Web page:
According to EIB and EIF studies, 30% of entrepreneurs are women, but they only receive 2% of financing. With the pandemic, this figure has dropped to 1%. Only 4% of VC have a female majority, and only 0.5% of VC are women-led. To put it simply, there needs to be more women investors, more funding for women led VCs, and more investment in women-led startups and entrepreneurs. There are several root causes as to why there is such limited access to finance for women, but certainly there is a great economic and social potential. Women are doing things in a different way, and our financial system hasn’t always been ready to accept this. Fortunately, there are ways to overcome this unacceptable situation and the K4I Forum together with its partners propose a number of ‘actionable ideas.’

Regulating Emerging Technologies

Regulation should incentivize the creation of a level playing field in the area of innovation, ensuring that new and existing technologies work toward the benefit and betterment of society. Innovation and emerging technologies are critical to the growth of the European economy and have long since been the key to maintaining Europe’s competitive edge on the global stage. The role of regulation in the European Innovation Area cannot be understated. It is critical to the success of all stages of the innovation process, from research & development to commercialization. When thoughtfully executed in cooperation with key stakeholders, regulation can serve to encourage cooperation and further stimulate the innovative potential of new technologies. When regulation is too rigid and hampers competition, research & development become less attractive and innovation is slowed.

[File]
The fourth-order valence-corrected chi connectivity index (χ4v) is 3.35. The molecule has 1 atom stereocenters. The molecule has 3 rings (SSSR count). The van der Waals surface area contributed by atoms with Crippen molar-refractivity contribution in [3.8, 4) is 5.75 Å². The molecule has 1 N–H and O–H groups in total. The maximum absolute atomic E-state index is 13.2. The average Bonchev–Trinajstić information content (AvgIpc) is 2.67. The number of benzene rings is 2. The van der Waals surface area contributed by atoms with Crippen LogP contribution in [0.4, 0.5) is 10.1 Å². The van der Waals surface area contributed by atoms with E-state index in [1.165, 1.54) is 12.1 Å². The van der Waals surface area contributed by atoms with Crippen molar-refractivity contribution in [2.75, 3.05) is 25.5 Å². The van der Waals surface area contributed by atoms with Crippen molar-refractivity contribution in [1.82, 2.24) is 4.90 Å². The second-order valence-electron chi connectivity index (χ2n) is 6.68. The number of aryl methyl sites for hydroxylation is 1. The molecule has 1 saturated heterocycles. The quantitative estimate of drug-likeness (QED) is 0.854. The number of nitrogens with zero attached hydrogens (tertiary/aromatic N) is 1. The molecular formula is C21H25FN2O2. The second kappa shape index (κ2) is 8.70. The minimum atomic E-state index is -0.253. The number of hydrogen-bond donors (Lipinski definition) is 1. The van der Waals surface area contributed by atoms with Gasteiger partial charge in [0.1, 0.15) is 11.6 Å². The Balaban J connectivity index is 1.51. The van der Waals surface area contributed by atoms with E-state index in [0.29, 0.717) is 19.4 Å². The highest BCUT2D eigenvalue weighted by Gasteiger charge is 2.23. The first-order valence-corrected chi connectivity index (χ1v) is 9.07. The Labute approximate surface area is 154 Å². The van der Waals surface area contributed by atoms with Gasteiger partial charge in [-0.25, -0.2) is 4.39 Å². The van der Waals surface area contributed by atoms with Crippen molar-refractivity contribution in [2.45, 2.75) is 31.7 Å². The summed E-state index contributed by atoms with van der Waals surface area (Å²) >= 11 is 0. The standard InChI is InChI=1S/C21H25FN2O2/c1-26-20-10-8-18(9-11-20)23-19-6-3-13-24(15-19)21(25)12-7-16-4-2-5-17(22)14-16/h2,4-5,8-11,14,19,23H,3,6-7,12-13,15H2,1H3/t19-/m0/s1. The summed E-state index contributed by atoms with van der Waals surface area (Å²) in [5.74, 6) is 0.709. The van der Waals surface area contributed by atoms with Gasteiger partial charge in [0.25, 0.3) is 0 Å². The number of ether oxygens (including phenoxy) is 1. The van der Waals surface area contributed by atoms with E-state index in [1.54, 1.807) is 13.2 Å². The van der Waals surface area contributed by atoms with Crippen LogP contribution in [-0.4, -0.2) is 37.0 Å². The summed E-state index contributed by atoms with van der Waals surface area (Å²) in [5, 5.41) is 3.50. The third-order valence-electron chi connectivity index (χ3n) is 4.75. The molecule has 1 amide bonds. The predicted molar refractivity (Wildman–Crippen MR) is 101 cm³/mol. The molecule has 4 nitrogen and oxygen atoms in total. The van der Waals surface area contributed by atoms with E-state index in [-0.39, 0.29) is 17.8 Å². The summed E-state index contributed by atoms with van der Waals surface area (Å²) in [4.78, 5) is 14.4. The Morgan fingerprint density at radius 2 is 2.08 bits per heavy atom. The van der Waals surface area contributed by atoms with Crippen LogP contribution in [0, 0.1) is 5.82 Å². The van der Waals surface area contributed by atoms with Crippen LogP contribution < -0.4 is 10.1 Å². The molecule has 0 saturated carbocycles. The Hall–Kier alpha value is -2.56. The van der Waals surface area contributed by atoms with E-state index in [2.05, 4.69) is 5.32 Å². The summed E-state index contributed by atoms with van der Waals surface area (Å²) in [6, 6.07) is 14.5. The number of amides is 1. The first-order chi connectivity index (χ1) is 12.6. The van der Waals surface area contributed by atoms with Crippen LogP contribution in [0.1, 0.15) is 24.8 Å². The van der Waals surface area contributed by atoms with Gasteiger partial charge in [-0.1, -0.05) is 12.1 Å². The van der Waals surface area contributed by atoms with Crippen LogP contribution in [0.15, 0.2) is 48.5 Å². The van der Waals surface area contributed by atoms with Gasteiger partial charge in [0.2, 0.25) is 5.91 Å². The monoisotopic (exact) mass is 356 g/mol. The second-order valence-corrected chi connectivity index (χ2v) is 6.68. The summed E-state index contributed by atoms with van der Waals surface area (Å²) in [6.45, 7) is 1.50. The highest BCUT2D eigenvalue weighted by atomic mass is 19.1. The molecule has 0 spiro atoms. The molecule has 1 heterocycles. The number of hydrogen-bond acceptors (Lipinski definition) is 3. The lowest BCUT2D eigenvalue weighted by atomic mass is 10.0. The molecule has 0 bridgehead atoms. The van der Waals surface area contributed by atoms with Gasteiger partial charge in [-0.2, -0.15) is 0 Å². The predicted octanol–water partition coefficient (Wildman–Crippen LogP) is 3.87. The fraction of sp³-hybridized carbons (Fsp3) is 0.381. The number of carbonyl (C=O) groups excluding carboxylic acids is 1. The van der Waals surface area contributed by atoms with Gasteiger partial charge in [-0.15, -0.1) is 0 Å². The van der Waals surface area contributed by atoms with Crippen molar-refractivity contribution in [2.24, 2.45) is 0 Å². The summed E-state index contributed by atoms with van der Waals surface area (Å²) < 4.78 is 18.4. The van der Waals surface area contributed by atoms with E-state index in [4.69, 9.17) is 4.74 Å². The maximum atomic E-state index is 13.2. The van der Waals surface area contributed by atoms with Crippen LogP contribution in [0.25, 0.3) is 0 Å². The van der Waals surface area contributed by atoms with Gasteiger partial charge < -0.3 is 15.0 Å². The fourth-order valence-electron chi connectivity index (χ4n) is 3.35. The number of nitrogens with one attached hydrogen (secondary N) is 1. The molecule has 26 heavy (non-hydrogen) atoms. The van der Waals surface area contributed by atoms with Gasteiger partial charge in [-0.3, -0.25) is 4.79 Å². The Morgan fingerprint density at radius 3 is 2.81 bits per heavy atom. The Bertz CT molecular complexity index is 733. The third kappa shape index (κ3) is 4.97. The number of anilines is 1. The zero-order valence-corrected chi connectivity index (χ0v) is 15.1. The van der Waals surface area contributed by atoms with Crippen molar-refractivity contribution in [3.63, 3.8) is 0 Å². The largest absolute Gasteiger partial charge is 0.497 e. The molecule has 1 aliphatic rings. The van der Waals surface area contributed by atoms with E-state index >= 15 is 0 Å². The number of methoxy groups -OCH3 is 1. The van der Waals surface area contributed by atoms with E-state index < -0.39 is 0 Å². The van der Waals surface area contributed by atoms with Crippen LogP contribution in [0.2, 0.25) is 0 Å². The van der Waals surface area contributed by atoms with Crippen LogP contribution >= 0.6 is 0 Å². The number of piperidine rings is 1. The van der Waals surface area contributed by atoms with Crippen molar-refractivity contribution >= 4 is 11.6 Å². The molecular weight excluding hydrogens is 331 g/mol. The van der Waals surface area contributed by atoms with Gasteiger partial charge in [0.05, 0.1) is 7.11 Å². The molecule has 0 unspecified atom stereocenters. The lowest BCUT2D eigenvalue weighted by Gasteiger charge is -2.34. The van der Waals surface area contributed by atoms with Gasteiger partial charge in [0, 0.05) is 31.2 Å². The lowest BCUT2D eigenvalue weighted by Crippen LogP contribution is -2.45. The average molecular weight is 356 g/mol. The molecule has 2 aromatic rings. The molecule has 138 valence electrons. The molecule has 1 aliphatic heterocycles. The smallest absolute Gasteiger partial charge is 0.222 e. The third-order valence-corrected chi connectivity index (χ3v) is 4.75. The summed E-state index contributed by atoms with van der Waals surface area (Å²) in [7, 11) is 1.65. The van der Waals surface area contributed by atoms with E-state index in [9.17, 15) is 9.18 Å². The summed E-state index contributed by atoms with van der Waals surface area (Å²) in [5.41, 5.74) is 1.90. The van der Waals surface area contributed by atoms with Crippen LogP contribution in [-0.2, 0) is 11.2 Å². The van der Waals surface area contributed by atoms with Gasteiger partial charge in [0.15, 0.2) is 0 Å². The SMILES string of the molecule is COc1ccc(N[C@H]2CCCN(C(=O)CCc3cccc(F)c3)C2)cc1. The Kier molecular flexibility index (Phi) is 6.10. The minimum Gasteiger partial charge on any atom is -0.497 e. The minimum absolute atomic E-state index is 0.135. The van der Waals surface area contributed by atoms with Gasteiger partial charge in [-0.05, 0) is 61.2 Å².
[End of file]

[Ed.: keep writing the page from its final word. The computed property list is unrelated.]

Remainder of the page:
Financing Innovation and New Technologies

Financing innovation and new technologies: Innovative technologies do not only need human capital, strong supportive ecosystems and a supportive legal framework, they also need capital. Substantial amounts of the EU and national budgets are spent on research and innovation. However, public grants, loans, and guarantees are not enough to master the transition towards future clean industries and stay globally competitive. The private sector has an important role to play. US VC and PE investments are the benchmark and reaching this level will require us to be innovative – such as by matching public funding and private investments, by continuing to grow instruments such as InvestEU, IPCEIs, the EIC Fund, the EIT KICs Funds, and through using the experience of the EIB and EIF. Making money available is one thing, but ensuring access for the best technologies and entrepreneurs is another challenge, especially when it comes to keeping technology leaders and unicorns in Europe. Despite all our efforts, many of them still find more attractive conditions to go public in the US. A European Sovereign Tech Fund, as suggested by the Unicorns’ Group, is certainly a step in the right direction.

European Innovation Area Event Series

In June 2021 we are organizing a series of three events related to the European Innovation Area. On 1st of June, the “EIA Manifesto Handover Ceremony to Commissioner Gabriel”. On the 7th of June on “Fostering Innovation Cohesion” and on the 14th of June on “Innovation at the Heart of the NextGenerationEU”. More information can be found on the K4I website.